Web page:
And the name “Solyn­dra” be­came well-known be­gin­ning in 2011. That’s when Re­pub­lic­ans began ag­gress­ively prob­ing the col­lapse of the sol­ar-pan­el man­u­fac­turer that had re­ceived more than $500 mil­lion in loans as part of ad­min­is­tra­tion ef­forts to ex­pand green en­ergy.

The GOP in­vest­ig­a­tion and in­tern­al in­quir­ies showed sev­er­al prob­lems and re­vealed em­bar­rass­ing in­form­a­tion, such as em­phas­is on the op­tics of the pro­gram, an al­legedly rushed En­ergy De­part­ment con­sulta­tion with the Treas­ury De­part­ment, and missed sig­nals about the vi­ab­il­ity of the Cali­for­nia com­pany.

The in­vest­ig­a­tion did not back up re­peated GOP claims that the Solyn­dra loan was an act of polit­ic­al fa­vor­it­ism for one of Obama’s fun­draisers who was in­ves­ted in the com­pany through his found­a­tion.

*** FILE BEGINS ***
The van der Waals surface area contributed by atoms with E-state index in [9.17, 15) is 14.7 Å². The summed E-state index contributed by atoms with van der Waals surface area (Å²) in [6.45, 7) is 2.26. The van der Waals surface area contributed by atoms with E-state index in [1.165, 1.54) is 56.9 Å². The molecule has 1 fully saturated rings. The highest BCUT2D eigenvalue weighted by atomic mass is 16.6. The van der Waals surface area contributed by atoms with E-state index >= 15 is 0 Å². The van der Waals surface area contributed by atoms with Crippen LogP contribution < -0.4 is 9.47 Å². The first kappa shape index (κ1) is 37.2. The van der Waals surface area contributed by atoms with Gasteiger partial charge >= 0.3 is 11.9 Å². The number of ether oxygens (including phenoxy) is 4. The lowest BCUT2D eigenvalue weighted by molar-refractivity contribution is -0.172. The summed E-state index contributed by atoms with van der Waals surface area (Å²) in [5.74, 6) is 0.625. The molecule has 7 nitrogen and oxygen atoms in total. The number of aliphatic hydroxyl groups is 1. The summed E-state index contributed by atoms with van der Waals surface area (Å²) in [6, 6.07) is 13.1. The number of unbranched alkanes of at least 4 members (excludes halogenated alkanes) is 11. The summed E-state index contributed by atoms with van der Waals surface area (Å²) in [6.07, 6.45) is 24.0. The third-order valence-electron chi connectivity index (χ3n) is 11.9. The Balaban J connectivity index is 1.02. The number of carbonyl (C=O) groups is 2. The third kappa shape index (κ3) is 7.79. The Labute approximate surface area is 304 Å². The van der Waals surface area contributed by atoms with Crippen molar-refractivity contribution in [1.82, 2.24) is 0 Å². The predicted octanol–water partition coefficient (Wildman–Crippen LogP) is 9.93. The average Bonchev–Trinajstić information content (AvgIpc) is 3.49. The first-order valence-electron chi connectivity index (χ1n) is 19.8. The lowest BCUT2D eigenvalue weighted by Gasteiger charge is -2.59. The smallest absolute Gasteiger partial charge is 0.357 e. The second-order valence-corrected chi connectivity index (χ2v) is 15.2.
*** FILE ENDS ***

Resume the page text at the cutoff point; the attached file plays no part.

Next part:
Non­ethe­less, the at­tacks over Solyn­dra and the green-en­ergy-loan pro­gram more broadly—which was au­thor­ized in 2005 but only im­ple­men­ted un­der Obama—did have a real-world im­pact, hob­bling the DOE loan pro­gram that has been by and large a suc­cess.

“No loans were made for sev­er­al years after the ini­tial polit­ic­al up­roar, des­pite the fact that re­new­ables were grow­ing faster than any oth­er part of the en­ergy sec­tor, new tech­no­lo­gies were com­ing on­line that could have driv­en costs down fur­ther, faster, and oth­er coun­tries were vy­ing for lead­er­ship in this crit­ic­al area,” said Jonath­an Sil­ver, the former head of the DOE loan pro­gram, in an email.